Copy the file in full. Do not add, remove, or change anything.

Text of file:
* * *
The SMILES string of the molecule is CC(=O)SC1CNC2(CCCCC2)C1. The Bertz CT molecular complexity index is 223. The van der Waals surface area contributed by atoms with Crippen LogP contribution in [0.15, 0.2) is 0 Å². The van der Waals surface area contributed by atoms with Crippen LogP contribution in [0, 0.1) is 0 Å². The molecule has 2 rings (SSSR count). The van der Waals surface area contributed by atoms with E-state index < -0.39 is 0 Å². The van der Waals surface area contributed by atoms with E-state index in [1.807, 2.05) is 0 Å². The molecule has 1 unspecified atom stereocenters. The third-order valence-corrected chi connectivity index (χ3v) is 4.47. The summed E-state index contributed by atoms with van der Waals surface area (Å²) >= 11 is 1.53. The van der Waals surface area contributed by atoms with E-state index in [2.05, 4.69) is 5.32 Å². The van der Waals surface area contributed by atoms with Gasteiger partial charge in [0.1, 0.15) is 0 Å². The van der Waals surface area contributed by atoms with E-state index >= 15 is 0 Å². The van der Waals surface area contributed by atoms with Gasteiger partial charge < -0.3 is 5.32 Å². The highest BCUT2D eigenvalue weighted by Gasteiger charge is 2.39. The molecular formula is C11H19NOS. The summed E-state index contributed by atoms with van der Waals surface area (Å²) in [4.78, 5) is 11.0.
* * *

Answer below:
The SMILES string of the molecule is CC(=O)SC1CNC2(CCCCC2)C1. The Bertz CT molecular complexity index is 223. The van der Waals surface area contributed by atoms with Crippen LogP contribution in [0.15, 0.2) is 0 Å². The van der Waals surface area contributed by atoms with Crippen LogP contribution in [0, 0.1) is 0 Å². The molecule has 2 rings (SSSR count). The van der Waals surface area contributed by atoms with E-state index < -0.39 is 0 Å². The van der Waals surface area contributed by atoms with E-state index in [1.807, 2.05) is 0 Å². The molecule has 1 unspecified atom stereocenters. The third-order valence-corrected chi connectivity index (χ3v) is 4.47. The summed E-state index contributed by atoms with van der Waals surface area (Å²) >= 11 is 1.53. The van der Waals surface area contributed by atoms with E-state index in [2.05, 4.69) is 5.32 Å². The van der Waals surface area contributed by atoms with Gasteiger partial charge in [0.1, 0.15) is 0 Å². The van der Waals surface area contributed by atoms with E-state index >= 15 is 0 Å². The van der Waals surface area contributed by atoms with Gasteiger partial charge < -0.3 is 5.32 Å². The highest BCUT2D eigenvalue weighted by Gasteiger charge is 2.39. The molecular formula is C11H19NOS. The summed E-state index contributed by atoms with van der Waals surface area (Å²) in [4.78, 5) is 11.0.